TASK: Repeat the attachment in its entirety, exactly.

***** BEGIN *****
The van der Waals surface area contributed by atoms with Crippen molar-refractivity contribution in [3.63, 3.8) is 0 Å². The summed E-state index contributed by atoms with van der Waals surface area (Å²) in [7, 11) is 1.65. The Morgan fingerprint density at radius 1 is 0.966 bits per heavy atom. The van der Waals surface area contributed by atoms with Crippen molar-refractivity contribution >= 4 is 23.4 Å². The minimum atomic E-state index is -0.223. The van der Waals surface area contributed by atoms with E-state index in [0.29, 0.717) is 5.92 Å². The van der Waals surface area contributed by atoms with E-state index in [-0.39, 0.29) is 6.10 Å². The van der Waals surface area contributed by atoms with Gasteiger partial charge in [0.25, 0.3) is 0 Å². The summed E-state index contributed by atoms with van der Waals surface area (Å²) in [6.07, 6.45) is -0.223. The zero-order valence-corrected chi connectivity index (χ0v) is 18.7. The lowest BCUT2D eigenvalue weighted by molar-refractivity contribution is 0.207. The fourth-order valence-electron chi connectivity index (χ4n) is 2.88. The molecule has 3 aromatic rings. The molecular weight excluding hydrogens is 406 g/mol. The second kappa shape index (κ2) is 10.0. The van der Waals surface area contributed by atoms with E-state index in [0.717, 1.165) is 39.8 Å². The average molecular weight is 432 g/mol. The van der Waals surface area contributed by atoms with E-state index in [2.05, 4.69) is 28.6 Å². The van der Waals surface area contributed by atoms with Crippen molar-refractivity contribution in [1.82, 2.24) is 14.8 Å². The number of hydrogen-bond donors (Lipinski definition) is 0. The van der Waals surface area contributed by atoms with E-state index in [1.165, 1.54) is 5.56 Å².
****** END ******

The van der Waals surface area contributed by atoms with Crippen molar-refractivity contribution in [3.63, 3.8) is 0 Å². The summed E-state index contributed by atoms with van der Waals surface area (Å²) in [7, 11) is 1.65. The Morgan fingerprint density at radius 1 is 0.966 bits per heavy atom. The van der Waals surface area contributed by atoms with Crippen molar-refractivity contribution >= 4 is 23.4 Å². The minimum atomic E-state index is -0.223. The van der Waals surface area contributed by atoms with E-state index in [0.29, 0.717) is 5.92 Å². The van der Waals surface area contributed by atoms with E-state index in [-0.39, 0.29) is 6.10 Å². The van der Waals surface area contributed by atoms with Gasteiger partial charge in [0.25, 0.3) is 0 Å². The summed E-state index contributed by atoms with van der Waals surface area (Å²) in [6.07, 6.45) is -0.223. The zero-order valence-corrected chi connectivity index (χ0v) is 18.7. The lowest BCUT2D eigenvalue weighted by molar-refractivity contribution is 0.207. The fourth-order valence-electron chi connectivity index (χ4n) is 2.88. The molecule has 3 aromatic rings. The molecular weight excluding hydrogens is 406 g/mol. The second kappa shape index (κ2) is 10.0. The van der Waals surface area contributed by atoms with E-state index in [0.717, 1.165) is 39.8 Å². The average molecular weight is 432 g/mol. The van der Waals surface area contributed by atoms with E-state index in [2.05, 4.69) is 28.6 Å². The van der Waals surface area contributed by atoms with Crippen molar-refractivity contribution in [1.82, 2.24) is 14.8 Å². The number of hydrogen-bond donors (Lipinski definition) is 0. The van der Waals surface area contributed by atoms with E-state index in [1.165, 1.54) is 5.56 Å².